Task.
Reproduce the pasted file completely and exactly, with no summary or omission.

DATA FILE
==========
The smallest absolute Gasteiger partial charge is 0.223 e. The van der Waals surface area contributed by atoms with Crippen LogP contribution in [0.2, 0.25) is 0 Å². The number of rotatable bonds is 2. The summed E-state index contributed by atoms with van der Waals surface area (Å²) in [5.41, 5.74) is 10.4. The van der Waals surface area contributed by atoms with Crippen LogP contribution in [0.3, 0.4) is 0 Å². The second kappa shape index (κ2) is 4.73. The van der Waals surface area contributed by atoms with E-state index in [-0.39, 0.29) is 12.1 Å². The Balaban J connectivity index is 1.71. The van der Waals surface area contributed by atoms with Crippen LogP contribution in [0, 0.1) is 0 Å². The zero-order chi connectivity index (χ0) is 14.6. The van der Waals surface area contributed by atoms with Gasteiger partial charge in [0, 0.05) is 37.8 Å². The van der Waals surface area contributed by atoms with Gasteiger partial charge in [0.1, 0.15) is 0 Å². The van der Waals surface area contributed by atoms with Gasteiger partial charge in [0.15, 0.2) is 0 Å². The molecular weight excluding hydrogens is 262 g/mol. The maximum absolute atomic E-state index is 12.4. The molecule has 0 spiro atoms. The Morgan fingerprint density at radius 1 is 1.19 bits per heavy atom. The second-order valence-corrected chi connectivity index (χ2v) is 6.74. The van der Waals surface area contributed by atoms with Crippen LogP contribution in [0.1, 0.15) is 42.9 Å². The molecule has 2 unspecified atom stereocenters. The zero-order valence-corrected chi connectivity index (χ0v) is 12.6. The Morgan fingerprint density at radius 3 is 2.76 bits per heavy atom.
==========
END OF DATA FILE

The smallest absolute Gasteiger partial charge is 0.223 e. The van der Waals surface area contributed by atoms with Crippen LogP contribution in [0.2, 0.25) is 0 Å². The number of rotatable bonds is 2. The summed E-state index contributed by atoms with van der Waals surface area (Å²) in [5.41, 5.74) is 10.4. The van der Waals surface area contributed by atoms with Crippen LogP contribution in [0.3, 0.4) is 0 Å². The second kappa shape index (κ2) is 4.73. The van der Waals surface area contributed by atoms with E-state index in [-0.39, 0.29) is 12.1 Å². The Balaban J connectivity index is 1.71. The van der Waals surface area contributed by atoms with Crippen LogP contribution in [0, 0.1) is 0 Å². The zero-order chi connectivity index (χ0) is 14.6. The van der Waals surface area contributed by atoms with Gasteiger partial charge in [0, 0.05) is 37.8 Å². The van der Waals surface area contributed by atoms with Gasteiger partial charge in [0.1, 0.15) is 0 Å². The van der Waals surface area contributed by atoms with Gasteiger partial charge in [0.15, 0.2) is 0 Å². The molecular weight excluding hydrogens is 262 g/mol. The maximum absolute atomic E-state index is 12.4. The molecule has 0 spiro atoms. The Morgan fingerprint density at radius 1 is 1.19 bits per heavy atom. The second-order valence-corrected chi connectivity index (χ2v) is 6.74. The van der Waals surface area contributed by atoms with Crippen LogP contribution in [0.1, 0.15) is 42.9 Å². The molecule has 2 unspecified atom stereocenters. The zero-order valence-corrected chi connectivity index (χ0v) is 12.6. The Morgan fingerprint density at radius 3 is 2.76 bits per heavy atom.